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How information sharing can lead to safer care for children

Posted by: , Posted on: - Categories: child protection, Information sharing, Safeguarding

From helping families living in poverty to intervening in cases of neglect and domestic violence, child and family social workers are valued professionals. To be fully equipped for this varied and demanding role they need the right tools. Lucy Butler, Director of Children's Services at Oxfordshire County Council explains why information sharing is vital to keeping children safe…

                Lucy Butler

Whether a child is living at home or in care, information about their medical history is extremely important for social workers to be able to access children’s healthcare records.

In addition to monitoring medical issues possibly caused by abuse or neglect, access to the right information means we can provide foster parents, adoptive parents and care homes with vital details about a child’s care.

For example, if a child with asthma or diabetes is moving between homes frequently, we make sure that all information for their treatment is accessible to their carers.

Every child has the right to a healthy start in life and new innovations in information from the Professional Record Standards Body (PRSB) aim to support this.

The organisation, which develops better shareable records for good care, has just published a new standard for sharing information about children’s health, to be used across health and care systems.

The new standard supports the Healthy Child Programme, which aims to prevent childhood illness, improve health and wellbeing, and involve parents more effectively in their children’s care and development.

It means that professionals will be able to record digital data on children’s screening tests, immunisations and other developmental milestones in an electronic Personal Child Health Record. Accessible by parents, guardians, and professionals across the health and care systems, it will be highly beneficial for all families in the UK.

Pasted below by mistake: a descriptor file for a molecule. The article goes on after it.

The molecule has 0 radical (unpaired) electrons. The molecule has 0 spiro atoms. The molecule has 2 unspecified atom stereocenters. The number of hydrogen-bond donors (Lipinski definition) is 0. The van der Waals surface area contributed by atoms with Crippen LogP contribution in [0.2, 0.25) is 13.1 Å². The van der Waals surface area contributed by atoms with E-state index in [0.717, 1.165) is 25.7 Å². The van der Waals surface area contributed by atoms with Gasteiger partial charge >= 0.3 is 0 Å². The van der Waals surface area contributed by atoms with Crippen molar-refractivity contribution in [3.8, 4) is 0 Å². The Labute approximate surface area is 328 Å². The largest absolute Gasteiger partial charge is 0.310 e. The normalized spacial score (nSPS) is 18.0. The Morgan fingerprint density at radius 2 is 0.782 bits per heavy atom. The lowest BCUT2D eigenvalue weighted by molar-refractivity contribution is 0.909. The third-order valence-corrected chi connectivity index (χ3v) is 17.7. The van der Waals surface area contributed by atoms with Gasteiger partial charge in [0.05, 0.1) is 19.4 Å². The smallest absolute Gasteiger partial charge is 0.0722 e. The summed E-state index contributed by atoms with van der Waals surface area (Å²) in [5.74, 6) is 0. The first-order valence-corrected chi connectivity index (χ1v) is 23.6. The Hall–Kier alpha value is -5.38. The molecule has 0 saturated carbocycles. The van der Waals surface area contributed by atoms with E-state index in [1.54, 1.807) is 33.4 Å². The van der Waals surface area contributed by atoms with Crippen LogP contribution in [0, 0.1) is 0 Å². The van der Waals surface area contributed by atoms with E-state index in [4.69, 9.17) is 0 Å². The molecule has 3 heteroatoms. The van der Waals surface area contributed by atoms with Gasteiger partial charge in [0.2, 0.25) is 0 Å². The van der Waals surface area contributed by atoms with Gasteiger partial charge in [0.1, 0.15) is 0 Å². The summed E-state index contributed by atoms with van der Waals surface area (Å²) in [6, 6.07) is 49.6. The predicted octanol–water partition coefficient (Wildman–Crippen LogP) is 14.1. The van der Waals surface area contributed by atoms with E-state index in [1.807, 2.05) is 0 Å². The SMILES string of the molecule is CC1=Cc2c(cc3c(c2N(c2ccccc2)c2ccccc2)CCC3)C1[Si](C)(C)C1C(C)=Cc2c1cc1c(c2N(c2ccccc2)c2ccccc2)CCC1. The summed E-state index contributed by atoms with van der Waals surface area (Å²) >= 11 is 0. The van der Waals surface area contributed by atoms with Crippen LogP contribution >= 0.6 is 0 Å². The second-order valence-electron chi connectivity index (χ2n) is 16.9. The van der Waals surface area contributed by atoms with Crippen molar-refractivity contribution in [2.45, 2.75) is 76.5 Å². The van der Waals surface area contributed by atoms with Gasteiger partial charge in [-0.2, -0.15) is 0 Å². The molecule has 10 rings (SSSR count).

For children living in care, such records are even more important, as it means that information about their situation can be accessed by guardians and professionals, with no gaps when they move.

The personal child health record will track developmental milestones, recording everything from their feeding habits as babies to allergies and skills learnt, such as when they started walking or were toilet trained. The record also details vital information about a child’s family life, so that every health and care professional involved gets a full picture.

Due to concerns around confidentiality and data protection, people can still be very cautious about information sharing, especially when it comes to vulnerable children, despite having protocols in place to safeguard inappropriate disclosures.

Lack of communication and information sharing is an ongoing issue often raised in Serious Case Reviews. Families may be involved with various professionals, including police, social services, school nurses, GPs and mental health doctors, all of whom hold different pieces of the health and care jigsaw.

We can’t ignore the need for social workers to have access to the right medical and family information in order to do their jobs well and protect children as best they can. Having the right information could even help to prevent future abuse and neglect, as social workers will be able to assess situations more effectively and quickly.

Find out more about how the PRSB can support your work in social care or contact for more information.

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